Welcome back -- Steve Sullivan waited a long time for this.

After missing nearly two years with a back injury, the Nashville Predators forward notched his first point since Feb. 22, 2007, leading his team to a 2-0 victory against the Toronto Maple Leafs at the Air Canada Centre.

Sullivan's assist came on Radek Bonk's goal early in the third period, which proved to be the game-winner. For Sullivan, it was a long time coming.

''It was just great to be back and be able to make a contribution offensively for my hockey team and get a big win,'' Sullivan said.

"It was just great to be back and be able to make a contribution offensively for my hockey team and get a big win." -- Steve Sullivan
Nashville coach Barry Trotz was happy to see the 34-year-old get rewarded.

''He's just so smart,'' Trotz said. ''Two years of watching, he's even gotten smarter, just seeing the game from up top. He's just one of those remarkable, remarkable players and as we go along here, he's getting better and better.''

Put me in, Coach -- Ten games was enough for Marc-Andre Bergeron.

The Minnesota Wild defenseman convinced coach Jacques Lemaire that he was ready to return from a knee injury, and the power-play specialist sure didn't waste much time in proving it.

Bergeron scored just 46 seconds after the opening faceoff, as the Wild skated away with a 6-3 win against the Phoenix Coyotes. Minnesota held a 2-0 lead after the first period and never looked back at the Xcel Energy Center.

''That was a nice welcome back. I guess I'll take it,'' said Bergeron, who now has four goals this season.

Andrew Brunette also pitched in with his first multipoint game in nearly a month, helping the Wild put on a rare offensive show for their fans.

''That line has been our best line since the start of the year,'' Lemaire said of the trio Brunette, Owen Nolan and Mikko Koivu. ''They ran into a little problem scoring, but getting goals tonight could put them back to where they want to be. For this team to be successful, they have to keep scoring.''
Never satisfied -- Don't look now, but here come the Calgary Flames.

Mike Cammalleri scored twice and Miikka Kiprusoff made 26 saves, as the Flames pulled within eight points of the Detroit Red Wings for second place in the Western Conference with a 3-1 win against the St. Louis Blues at the Pengrowth Saddledome on Tuesday.

With the victory, the Flames are now 10-1-1 in their last 12 games. And with two more goals, Cammalleri (17) is just one behind captain Jarome Iginla for the team lead.

''We're using (the standings) as a source of motivation right now to keep our focus and keep on improving,'' Cammalleri said. ''We're well aware of the spread right now and the games in hand and what's going on with Vancouver in our division and we'd love to keep this roll going as long as we can.''

As for finishing the season with more goals than Iginla, Cammalleri isn't about to hold his breath.

''I'll do whatever I can but I have to be honest, I expect his to come in bundles,'' Cammalleri said. ''He had a couple really good shots in the third that he got off in Jarome-like fashion, hard and crisp and they did everything but go in. With him, it's just a matter of getting him his chances and they'll start going in.''

Helping hands
-- Scott Clemmensen wasn't very pleased with his performance in Vancouver. Fortunately, he got by with a little help from his friends.

 Despite allowing a couple of questionable goals, Clemmensen received assistance from five different goal scorers as the New Jersey Devils earned a 5-3 win against the Canucks at GM Place.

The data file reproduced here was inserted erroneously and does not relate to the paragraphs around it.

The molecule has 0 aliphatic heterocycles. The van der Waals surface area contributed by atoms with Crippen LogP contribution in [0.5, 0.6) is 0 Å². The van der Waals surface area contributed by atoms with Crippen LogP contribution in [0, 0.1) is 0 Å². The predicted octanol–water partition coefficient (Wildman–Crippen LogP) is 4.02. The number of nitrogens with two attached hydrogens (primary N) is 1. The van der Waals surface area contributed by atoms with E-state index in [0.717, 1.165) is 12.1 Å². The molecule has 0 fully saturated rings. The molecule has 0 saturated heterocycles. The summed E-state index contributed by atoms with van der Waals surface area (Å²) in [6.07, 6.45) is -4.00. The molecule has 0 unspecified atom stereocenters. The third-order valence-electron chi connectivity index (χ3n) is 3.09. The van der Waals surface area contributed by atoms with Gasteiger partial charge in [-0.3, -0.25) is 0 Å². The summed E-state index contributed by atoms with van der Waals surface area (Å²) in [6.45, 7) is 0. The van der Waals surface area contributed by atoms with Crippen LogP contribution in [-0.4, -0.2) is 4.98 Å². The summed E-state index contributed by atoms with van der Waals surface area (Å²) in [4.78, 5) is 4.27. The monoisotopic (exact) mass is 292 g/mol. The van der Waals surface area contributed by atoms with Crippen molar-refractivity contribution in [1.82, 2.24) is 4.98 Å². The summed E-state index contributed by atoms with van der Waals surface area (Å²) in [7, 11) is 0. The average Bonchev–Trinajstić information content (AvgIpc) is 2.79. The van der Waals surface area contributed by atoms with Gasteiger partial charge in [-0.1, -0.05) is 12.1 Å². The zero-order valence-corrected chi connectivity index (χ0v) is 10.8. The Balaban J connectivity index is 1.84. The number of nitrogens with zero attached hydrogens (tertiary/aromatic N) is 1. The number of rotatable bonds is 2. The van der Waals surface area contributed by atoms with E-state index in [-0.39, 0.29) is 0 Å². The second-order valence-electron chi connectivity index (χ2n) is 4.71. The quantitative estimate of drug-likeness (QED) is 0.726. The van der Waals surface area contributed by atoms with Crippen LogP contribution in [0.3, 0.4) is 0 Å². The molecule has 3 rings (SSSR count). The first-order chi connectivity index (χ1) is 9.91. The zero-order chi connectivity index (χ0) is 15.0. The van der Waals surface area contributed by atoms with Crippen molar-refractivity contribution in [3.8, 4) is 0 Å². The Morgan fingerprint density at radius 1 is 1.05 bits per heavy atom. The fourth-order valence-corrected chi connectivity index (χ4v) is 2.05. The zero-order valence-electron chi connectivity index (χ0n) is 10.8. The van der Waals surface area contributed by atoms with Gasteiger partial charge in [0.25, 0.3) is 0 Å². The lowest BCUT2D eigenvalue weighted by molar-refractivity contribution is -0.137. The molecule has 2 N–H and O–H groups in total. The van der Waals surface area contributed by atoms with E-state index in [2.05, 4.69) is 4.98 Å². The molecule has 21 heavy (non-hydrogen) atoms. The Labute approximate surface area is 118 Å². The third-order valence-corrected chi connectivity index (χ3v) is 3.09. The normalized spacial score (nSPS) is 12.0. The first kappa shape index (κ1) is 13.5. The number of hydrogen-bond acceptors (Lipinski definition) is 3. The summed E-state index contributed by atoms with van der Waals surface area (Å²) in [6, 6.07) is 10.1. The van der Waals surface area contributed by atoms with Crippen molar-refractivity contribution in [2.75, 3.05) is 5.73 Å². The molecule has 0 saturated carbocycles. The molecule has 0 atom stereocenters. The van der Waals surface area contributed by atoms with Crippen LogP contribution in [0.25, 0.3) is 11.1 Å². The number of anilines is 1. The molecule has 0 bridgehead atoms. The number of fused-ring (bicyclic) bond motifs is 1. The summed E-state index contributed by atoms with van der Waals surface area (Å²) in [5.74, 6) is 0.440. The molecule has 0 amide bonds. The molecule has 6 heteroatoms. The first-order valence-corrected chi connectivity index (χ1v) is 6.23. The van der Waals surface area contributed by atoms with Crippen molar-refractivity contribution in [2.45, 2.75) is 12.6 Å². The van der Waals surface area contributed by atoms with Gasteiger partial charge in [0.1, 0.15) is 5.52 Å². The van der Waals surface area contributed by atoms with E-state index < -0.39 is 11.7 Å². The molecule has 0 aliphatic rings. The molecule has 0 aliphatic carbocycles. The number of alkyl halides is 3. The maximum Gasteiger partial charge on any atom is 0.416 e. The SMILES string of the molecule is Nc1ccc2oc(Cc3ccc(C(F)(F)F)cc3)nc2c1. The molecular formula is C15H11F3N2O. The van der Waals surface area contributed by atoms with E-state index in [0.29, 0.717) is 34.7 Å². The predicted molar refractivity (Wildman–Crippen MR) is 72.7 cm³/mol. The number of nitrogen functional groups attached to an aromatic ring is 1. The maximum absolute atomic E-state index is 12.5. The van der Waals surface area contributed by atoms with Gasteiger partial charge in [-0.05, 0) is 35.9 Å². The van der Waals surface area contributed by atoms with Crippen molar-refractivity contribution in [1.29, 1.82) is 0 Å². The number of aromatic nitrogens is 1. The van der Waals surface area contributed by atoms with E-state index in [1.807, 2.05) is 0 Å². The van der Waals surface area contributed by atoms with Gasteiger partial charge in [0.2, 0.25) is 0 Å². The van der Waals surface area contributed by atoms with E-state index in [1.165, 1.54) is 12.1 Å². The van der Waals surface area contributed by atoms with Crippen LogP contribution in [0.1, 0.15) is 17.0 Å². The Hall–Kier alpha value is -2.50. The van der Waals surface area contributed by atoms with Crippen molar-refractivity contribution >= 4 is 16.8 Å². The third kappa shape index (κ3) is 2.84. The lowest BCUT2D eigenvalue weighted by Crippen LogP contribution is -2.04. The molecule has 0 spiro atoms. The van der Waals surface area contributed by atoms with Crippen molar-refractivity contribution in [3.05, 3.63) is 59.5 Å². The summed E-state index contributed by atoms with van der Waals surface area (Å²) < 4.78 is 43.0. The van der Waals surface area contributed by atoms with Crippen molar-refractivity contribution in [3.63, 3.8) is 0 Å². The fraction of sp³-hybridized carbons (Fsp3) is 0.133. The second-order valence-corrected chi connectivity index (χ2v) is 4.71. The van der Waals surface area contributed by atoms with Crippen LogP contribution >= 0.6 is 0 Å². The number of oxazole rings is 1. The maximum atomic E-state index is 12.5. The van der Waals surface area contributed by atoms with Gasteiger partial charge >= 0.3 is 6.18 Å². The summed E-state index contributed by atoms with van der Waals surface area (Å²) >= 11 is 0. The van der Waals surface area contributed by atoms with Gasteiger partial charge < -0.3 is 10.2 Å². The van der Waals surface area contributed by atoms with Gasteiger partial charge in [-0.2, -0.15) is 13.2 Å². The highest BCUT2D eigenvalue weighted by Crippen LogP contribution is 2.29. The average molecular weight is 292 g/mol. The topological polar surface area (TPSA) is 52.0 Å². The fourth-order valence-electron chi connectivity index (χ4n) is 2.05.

"Whenever he's not here you miss him, let's face it.  But we've been going on here just fine. Tonight was one I'm sure Clemmer wishes he could have had all three of those back, but he battled. He has done a real good job, so I'm not going to sit here and crucify our goaltending." -- Brent Sutter on Martin Brodeur
''We haven't been playing that well lately so for us to get a win was important, regardless of how we did it,'' said Clemmensen, who made 26 saves to snap his personal three-game losing streak. ''It was up and down for most of the game and we finished down, but we got the win so that's the most important part.''

Actually, the most important part is that Clemmensen has helped the Devils stay afloat in the absence of Martin Brodeur. With the victory, New Jersey improved to 19-13-1 since the future Hall of Fame goalie suffered a bicep injury on Nov. 1.

''Whenever he's not here you miss him, let's face it,'' Sutter said of Brodeur. ''But we've been going on here just fine. Tonight was one I'm sure Clemmer wishes he could have had all three of those back, but he battled. He has done a real good job, so I'm not going to sit here and crucify our goaltending.''

No contest -- In the end, it was almost as bad as the Apollo Creed-Ivan Drago bout in Rocky IV.

The Tampa Bay Lightning finished their West Coast trip in disappointing fashion by dropping a 7-1 decision to the San Jose Sharks at HP Pavilion. After having already played four consecutive road games, the Lightning were basically out of gas before the puck even dropped.

And the Sharks smelled blood.

"We were fortunate to take advantage of a team that was obviously tired and wounded," San Jose coach Todd McLellan said. "We thought it we could continue to pressure them, get them into penalty trouble, we could take advantage of it."

The flight back to Tampa probably won't be all that enjoyable after such a loss, but the Lightning were ready to go home. They'll face the Flyers on Thursday night in the first of a five-game homestand.

"Our guys tried, but they are the best team in the League and they put a spanking on us," Tampa Bay coach Rick Tocchet said.

Contact Brian Compton at:

Material from wire services and team media was used in this report.